“I’m never going to make it.” Steve says then wonders if the Samoan brothers followed him off the interstate. Shit, I hope not, he thinks to himself and looks again in his rearview. There is no sign of them.

       Selena sighs and is quiet on the other end. She holds the silence, waiting.

       

       Emily shifts in her seat and types out a reply to Cummings’ return to the office. ”10-4.” It’s standard, old school, cop-book talk for yes, but it has same number of characters.

       “The Seven of Coins, reversed,” Bridget says, “ is the summation of all influences of this reading.The cards together cast a possible future.”

Seven of Coins

Seven of Coins

       “Okay.” Ethan replies. He looks at Seven, waiting.

       “I’m not saying shit here,” Seven blurts out. “I see coins and my name.”

       “The image on Seven of Coins reversed, means that all though positive change with a little upheaval is in the air, be sure and check yourself, so not fall through it complete without any self-awareness.”

       “So, fight the change?” Ethan asks

       “No. Change is inevitable, and potentially catastrophic.”

       “Catastrophic?” The pitch in Ethan’s voice rises.

       “No, sorry, I guess I mean tumultuous. You know, quick and extreme, but not necessarily bad.” Bridget repeats.

       Inevitably, “catastrophic, how can Seven,” Seven points at himself, “and coins be a bad thing?”

       Emily nudges him and raises her fork. Her phone beeps again.

       ”See the questioner is resting his chin on his staff contemplating, staring at the bush and its fruit. The coins can be physical gains or experience. His legs are open, so be open to what you have gained in the past. The green bush is upside down on the right; your riches or experiences of the past should not be totally ignored. One coin has fallen to the ground to the left, to the future where we all must go; so contemplate the changes coming, but don’t forget what you have gained or learned in the past.” Bridget interprets.

       Ethan smiles and nods his head. He listens as he maintains eye contact.

       “Overall, your outlook is change.” She gestures at various cards as she continues. “We’ve seen that something traumatic has awaken introspection in your life. She points at the Chariot, the Fool, and the Knight, all reversed. You’ve had an encounter and it has reawakened passed desires and signposts to your progress. Bridget motions toward the Lovers, and the Queen of Wands, and the Ace of Swords. You’ve stalled a little, and your friends, new and old, will help you complete the changes in your path or re-energize old plans. There are new people in your life,” Bridget smiles, touches the Lovers, and bats her eyes, “and they may be the spark of new energy and a new way.”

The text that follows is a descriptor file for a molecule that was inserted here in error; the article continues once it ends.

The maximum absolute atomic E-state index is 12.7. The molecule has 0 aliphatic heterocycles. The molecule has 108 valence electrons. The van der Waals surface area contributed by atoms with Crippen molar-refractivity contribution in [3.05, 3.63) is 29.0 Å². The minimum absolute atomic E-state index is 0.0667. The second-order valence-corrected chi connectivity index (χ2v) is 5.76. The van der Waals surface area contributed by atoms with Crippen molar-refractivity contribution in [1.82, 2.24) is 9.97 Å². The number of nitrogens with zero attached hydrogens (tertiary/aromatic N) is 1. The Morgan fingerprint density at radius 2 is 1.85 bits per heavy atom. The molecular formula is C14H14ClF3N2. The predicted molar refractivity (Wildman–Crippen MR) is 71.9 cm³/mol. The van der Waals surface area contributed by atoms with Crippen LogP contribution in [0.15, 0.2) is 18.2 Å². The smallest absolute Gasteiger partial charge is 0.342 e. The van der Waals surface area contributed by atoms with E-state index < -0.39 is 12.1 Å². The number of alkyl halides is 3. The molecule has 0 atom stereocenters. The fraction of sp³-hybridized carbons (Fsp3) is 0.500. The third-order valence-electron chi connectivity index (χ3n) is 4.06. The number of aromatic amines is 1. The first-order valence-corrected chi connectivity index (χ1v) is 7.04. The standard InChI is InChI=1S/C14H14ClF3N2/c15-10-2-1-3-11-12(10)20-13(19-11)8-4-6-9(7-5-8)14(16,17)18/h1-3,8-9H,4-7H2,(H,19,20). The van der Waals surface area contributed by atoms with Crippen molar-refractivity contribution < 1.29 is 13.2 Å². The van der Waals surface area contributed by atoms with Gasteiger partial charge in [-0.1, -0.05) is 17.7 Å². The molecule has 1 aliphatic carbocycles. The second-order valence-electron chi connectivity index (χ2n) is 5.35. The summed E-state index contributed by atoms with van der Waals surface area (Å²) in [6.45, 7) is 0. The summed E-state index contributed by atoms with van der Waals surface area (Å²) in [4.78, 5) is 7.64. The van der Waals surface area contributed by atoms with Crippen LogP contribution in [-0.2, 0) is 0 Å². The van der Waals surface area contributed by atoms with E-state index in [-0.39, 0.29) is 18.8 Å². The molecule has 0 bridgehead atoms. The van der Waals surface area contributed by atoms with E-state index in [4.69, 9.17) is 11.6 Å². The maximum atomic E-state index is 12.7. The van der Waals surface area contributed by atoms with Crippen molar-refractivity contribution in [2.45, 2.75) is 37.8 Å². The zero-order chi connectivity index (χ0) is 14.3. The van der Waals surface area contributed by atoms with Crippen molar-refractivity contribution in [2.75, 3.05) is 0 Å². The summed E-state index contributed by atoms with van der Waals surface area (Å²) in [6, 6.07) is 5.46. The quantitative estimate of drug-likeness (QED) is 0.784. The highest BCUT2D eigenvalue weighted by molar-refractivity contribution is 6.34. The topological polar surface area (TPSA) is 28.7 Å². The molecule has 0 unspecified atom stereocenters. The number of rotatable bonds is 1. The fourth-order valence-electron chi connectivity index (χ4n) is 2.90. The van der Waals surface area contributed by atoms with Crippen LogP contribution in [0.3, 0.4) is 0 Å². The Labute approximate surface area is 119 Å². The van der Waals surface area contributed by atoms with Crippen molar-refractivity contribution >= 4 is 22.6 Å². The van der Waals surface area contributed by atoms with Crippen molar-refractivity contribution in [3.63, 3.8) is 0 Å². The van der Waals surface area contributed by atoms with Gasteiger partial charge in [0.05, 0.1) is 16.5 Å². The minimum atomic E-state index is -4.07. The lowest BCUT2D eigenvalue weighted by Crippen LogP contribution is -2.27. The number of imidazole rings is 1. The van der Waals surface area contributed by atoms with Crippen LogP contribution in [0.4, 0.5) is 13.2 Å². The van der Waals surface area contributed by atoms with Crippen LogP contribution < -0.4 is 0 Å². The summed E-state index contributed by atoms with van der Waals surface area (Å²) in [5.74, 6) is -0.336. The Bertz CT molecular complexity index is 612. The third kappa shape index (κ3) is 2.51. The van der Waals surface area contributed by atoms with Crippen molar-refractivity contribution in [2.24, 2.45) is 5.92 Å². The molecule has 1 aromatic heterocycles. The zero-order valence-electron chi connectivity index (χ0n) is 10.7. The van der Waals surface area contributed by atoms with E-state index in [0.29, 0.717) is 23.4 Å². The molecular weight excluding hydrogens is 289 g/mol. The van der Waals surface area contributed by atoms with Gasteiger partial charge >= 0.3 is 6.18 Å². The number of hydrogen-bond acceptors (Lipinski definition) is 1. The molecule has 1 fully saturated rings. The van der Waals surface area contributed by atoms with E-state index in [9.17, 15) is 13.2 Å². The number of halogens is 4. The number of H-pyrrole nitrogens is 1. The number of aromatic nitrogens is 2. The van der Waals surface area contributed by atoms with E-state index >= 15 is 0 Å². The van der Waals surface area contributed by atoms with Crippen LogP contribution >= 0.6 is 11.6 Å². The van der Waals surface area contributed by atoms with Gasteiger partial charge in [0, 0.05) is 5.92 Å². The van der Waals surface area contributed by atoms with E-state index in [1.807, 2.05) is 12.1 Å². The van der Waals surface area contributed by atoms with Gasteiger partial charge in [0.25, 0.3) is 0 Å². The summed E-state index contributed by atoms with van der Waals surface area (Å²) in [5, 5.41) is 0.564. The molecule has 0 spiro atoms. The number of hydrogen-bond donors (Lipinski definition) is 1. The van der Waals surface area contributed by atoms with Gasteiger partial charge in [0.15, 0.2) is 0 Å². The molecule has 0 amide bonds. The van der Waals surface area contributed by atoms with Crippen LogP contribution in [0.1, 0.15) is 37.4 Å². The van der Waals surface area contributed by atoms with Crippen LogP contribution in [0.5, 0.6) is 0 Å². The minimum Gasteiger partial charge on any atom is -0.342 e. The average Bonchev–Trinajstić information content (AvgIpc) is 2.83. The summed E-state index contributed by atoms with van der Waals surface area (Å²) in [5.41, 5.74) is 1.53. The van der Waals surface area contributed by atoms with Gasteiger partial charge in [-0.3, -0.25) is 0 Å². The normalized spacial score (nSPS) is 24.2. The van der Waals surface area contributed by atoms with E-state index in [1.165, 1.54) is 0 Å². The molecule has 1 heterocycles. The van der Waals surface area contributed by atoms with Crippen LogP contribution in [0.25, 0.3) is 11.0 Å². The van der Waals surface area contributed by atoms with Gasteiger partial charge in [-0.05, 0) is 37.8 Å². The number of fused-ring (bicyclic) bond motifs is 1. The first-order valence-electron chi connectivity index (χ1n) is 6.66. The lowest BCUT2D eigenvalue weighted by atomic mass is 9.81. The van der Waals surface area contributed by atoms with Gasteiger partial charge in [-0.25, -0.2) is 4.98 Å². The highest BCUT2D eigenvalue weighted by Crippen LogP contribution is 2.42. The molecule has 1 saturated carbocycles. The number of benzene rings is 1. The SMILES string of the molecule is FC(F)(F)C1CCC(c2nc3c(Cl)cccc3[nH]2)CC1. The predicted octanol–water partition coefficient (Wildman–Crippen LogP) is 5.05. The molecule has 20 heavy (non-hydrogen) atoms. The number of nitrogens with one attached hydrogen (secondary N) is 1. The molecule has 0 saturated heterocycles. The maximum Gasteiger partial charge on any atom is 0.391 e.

“@75%, +speed. Full n hour.” Lieutenant Inspector Emily Cochran reads the text from Sargent Rice with BART. A photo is attached and she opens it. Her phone beeps.

       “Busy tonight,”Seven says. “I thought you were off except for paper work?”

       “Embrace the change, even if it is dynamic and intense.” Bridget continues. “But, don’t forget everything that has gotten you to this moment.” She points at the Seven of Coins, reversed. Don’t forget your plans, your relationships, or your gains. Keep them in mind as you work through it. And know, that you are not alone.”

       Lieutenant Inspector Cochran’s phone beeps again. “20?!?” The message is from her boss, soon to be chief, Senior Lieutenant Inspector Randal Cummings. Emily ignores Seven.

       “Is everything okay?” Bridget asks Emily.

       Emily opens the photo attachment. The nose is complete and all it lacks is hair and eyes. She is quiet in thought. Where have I seen this?

       “It’s this horrible case, we got kicked off of, the Fitzgerald case. Her boss is hot to blame me for a murder.” Seven says.

       “MURDER, whoa?” Bridget replies.

       “Yes, some girl got thrown on the trac…” Seven’s breath is knocked as Cochran punches him hard in the diaphragm.

       “How horrible.” Bridget shutters. “Would you like a reading?” She collects her cards and begins shuffling them loosely.

       “No. I am going to have to go in a minute. Maybe some other time” Cochran smiles, looks across the table at Ethan, then back to her phone.

       Blood drains out Ethan’s face. He pants and sways in his seat as a bead of sweat forms on his forehead. It can’t be he thinks to himself and looks directly at Cochran studying her phone. He turns his head to the left and up then to the right and up.

       “Are you okay?” Bridget turns to him and grabs hold of his arm.

       Joel, Ethan’s friend who brought and introduced him to Bridget, returns to the table. “I’m going to become a clown.” He announces. His face is fully painted and every one looks up at him.

       “Welcome back, the Argonauts.” Bixxter bellows, claps, and points at the band. “Could I get a few clowns up here for some clowning around, and non-clowns, feel free to dance. They play another Tom Waits song. Bixxter sways, skips, silly walks in place to the syncopated rhythm of Big in Japan.